The problem with the idea of a Northern Ireland-only backstop
Europe Letter: Assembly’s petition of concern could offer model for post-Brexit dealings
DUP leader Arlene Foster and deputy leader Nigel Dodds. Foster said any solution for the Border, notably the backstop which she opposes, must command the support of both communities in the North. Photograph: by Dan Kitwood/Getty Images
Central to the discussions on Brexit and the backstop these days is Boris Johnson’s repeated insistence that the latter is inherently “anti-democratic and inconsistent with the sovereignty of the UK”.
The British prime minister has made much of how the backstop will deny a say to Northern Irish and British citizens over crafting the single market rules they will be forced to comply with if they stay in the single market.
In the Brexit “technical talks” this week in Brussels, officials were discussing, we were told, “preliminary ideas on how any all-island SPS [food and animal regulations] solutions could involve the consent of all parties and institutions with an interest”.
If the American Revolution was fought under the slogan “no taxation without representation”, today’s Brexiteer equivalent is “no regulation without representation”.
How that challenge can be squared with leaving the EU is deeply problematic. By definition, if you leave an organisation you are no longer party to its decisions.
But if Johnson decides he wants to swing a revamped version of Theresa May’s all-Ireland backstop compromise, while keeping the DUP on board, then some mechanism for “consent” for the Northern Ireland Assembly to any new single market rules from Brussels will be needed.
Do the North’s own peculiar democratic mechanisms for safeguarding cross-community consensus, notably the “petition of concern”, so beloved of the DUP, perhaps provide an answer?
The petition is a mechanism in the Assembly that allows a substantial minority to veto a majority decision if it feels it threatens minority interests or values – the DUP has used it, for example, to block abortion and gay marriage.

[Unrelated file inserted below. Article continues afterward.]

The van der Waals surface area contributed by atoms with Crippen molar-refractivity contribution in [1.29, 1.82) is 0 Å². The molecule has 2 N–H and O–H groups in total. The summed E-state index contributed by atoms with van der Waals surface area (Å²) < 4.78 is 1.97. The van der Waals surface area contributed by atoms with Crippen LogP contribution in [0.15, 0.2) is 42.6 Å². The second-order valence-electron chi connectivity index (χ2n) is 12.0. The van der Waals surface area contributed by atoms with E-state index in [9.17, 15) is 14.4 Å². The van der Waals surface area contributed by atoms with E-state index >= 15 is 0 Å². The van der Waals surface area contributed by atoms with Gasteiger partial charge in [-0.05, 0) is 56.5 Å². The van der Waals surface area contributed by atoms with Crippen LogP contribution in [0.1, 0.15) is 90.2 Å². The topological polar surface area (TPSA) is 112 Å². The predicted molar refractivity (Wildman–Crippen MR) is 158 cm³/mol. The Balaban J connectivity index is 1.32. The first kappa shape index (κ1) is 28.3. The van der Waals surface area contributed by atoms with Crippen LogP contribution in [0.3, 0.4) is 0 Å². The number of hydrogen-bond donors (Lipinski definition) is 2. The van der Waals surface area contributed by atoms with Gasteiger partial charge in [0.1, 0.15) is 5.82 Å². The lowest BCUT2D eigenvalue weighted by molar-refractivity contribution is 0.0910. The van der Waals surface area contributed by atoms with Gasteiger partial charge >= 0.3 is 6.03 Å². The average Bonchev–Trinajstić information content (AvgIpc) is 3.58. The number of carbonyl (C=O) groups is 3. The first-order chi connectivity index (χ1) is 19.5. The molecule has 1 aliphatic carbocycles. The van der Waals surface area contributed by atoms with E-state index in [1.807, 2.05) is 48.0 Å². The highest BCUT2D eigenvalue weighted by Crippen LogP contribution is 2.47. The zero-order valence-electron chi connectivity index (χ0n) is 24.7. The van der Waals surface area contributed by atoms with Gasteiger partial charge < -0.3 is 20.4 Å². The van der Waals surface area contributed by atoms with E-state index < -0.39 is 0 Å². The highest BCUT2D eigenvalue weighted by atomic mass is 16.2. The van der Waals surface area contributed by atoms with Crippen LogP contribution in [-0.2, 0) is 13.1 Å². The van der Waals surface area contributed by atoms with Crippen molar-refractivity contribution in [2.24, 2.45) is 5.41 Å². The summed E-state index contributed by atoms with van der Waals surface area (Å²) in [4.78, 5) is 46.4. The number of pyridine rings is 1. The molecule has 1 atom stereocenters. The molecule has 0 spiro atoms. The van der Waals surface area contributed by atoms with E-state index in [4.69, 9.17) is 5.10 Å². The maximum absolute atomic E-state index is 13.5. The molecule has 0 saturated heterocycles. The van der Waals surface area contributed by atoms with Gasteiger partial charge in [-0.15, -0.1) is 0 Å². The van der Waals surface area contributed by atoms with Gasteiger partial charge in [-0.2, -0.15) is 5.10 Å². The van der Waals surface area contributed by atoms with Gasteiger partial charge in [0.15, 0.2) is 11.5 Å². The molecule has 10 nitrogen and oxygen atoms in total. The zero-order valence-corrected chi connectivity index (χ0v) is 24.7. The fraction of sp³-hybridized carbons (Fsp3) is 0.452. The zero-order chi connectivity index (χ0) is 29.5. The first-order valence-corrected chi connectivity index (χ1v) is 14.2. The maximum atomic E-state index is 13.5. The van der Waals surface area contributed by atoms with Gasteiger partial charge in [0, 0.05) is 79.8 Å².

One model for backstop consultation for Northern Ireland in the EU legislative process is that formalised in the European Economic Area (EEA) treaty – Iceland, Norway and Liechtenstein, members of the European Free Trade Association, take part in the European single market and have to accept rules and regulations from the EU without a vote on their adoption.
But an elaborate consultation process, formal and informal, engages those countries deeply in what they call “decision shaping”. They join committees working on draft commission proposals, they participate in the many specialist EU agencies whose remit includes the single market, and they make written submissions to the institutions, including MEPs, at every stage of the legislative process.
Reports from those three countries suggest they exercise significant influence on the final product.
But that would scarcely be enough for the DUP. Going further, to provide a formal “consent” procedure for the Northern Ireland Assembly, is much more problematic. An ability to consent implies a right not to consent.
And a refusal to accept a new internal market regulation would inevitably immediately jeopardise the open border – in Switzerland, for example, a “guillotine clause” in its EU agreement provides that all regulations come into force at the same time, but if one of them is terminated, then so are all the others.
Any sustainable agreement on keeping the North in the single market with an open border will have to be based on a presumption, a default position, that the North will adopt and implement the requisite rule changes as they arise. And any potential “democratic” veto will only be acceptable on the basis of a high bar – it would have to reflect a real cross-community consensus.
Following her meeting with Johnson on Tuesday, DUP leader Arlene Foster said that the party continues to want the UK to leave the EU with a deal, but that any solution for the Border, notably the backstop which she opposes, must command the support of both communities in the North.
Presumably, Foster would not then in principle oppose the use in the Northern Assembly, post-Brexit, of a petition-of-concern mechanism to ensure that an attempt to vote down new single market regulations could be blocked? Unless the vote was genuinely cross-community.
Democracy comes in many forms.